Host Nation Bounce Effect

Russia won the medal chase at the 2014 Sochi Olympics by winning 33 medals, with 13 golds, both tops, whether you use the North American or the European system. Will Russia win as many medals in 2018, or perhaps more? No.

I’ll predict right now, knowing nothing about Russian athletic performance between now and 2018, that they will win 23 medals in Pyeongchang, and probably 9 golds. How can I predict that now?

Its done by a thing I call the “Host Nation Bounce Analysis.” It has long been suspected that each nation that hosts an Olympics (and I know the IOC policy is that nations don’t host Olympics, cities do – spare me) improves their performance in the medal tables. To truly analyze this I looked at the performance of hosting nations since World War II, looking at how many medals they won at their hosting Olympics (0 in the table below), at the Olympics before they hosted (-1), and at the three Olympics after they hosted (1/2/3 below). We could easily calculate the percentage of medals and gold medals they won at each of these five Olympic Games.

In the table below I call the percentage of medals and gold medals they won at their hosting Olympics as 100%, and compared their performance, relative to the number of medals and golds available, at the other four Olympics contiguous with the one they hosted. Using current base numbers of 300 events, and 950 medals (combative sports have 2 bronze medals in most cases), we get the following estimates for medals won and percentages of medals won by host nations:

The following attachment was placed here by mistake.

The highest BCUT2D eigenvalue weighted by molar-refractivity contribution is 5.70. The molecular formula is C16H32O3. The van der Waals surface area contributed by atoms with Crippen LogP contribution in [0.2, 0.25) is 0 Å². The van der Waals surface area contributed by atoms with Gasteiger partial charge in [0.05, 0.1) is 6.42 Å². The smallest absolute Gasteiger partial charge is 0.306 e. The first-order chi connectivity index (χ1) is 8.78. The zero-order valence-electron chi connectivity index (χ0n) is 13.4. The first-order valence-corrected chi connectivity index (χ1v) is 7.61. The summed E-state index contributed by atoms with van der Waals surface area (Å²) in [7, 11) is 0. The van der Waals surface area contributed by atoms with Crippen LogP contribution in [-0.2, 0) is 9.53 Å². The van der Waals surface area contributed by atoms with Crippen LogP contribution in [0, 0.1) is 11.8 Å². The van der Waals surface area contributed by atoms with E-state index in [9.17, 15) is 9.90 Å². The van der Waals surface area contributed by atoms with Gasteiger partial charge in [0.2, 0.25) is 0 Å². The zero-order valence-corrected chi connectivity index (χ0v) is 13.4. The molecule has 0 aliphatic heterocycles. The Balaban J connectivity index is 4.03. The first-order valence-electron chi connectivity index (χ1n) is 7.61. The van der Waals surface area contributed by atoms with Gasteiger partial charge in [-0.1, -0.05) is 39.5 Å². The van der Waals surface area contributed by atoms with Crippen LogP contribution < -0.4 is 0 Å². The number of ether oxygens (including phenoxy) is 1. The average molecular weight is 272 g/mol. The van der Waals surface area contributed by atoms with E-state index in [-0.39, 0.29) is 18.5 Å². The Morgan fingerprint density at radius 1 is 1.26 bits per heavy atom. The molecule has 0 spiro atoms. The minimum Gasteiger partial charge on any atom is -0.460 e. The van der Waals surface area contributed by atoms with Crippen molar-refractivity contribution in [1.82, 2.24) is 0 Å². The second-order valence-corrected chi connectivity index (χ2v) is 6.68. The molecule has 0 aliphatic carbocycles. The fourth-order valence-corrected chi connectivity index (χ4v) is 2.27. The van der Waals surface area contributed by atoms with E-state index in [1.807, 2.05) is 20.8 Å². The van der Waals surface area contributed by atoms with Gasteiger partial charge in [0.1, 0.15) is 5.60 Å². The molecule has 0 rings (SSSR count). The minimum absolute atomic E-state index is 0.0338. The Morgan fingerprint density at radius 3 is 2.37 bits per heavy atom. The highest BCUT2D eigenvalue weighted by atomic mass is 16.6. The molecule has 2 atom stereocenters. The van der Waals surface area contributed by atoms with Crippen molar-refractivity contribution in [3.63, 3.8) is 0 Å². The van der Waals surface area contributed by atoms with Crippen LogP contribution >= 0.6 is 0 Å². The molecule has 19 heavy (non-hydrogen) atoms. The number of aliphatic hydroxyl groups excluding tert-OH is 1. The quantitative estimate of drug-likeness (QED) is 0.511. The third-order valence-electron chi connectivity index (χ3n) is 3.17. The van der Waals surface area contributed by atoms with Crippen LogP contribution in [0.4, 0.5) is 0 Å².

# G TM %G %TM %HostGM %HostTM
-1 19.0 55.0 6.33% 5.79% 57.7% 67.8%
0 32.9 81.2 10.95% 8.54% 100.0% 100.0%
1 21.5 59.6 7.17% 6.28% 65.4% 73.4%
2 15.7 47.6 5.24% 5.01% 47.7% 58.7%
3 12.5 38.6 4.17% 4.06% 38.1% 47.5%


So there is a definite bounce effect. Nations tend to win only about 60-70% of medals at the Olympics prior to their host Olympics. And likewise, they win less medals at the Olympics after they host. Further, this has a reasonably linear decrease over time, earning about 70% of the medals at the 1st Olympics post-hosting, and then about 55% and 40% at the 2nd and 3rd Olympics post-hosting.

Now this analysis has been done for the Summer Olympics. The reason for that is that until recently, there simply weren’t enough events at the Winter Olympics to do a solid statistical analysis, although I did look at it. With the small number of events, there is simply too much statistical noise. With the 98 events held in Sochi, this may now be eliminated, but we have only one Winter Olympics to base that on.

So considering this, I am predicting that Russia will win 70% of the number of the medals and gold medals they won in Sochi – or 23 medals and 9 gold medals. Have at it, prognosticators.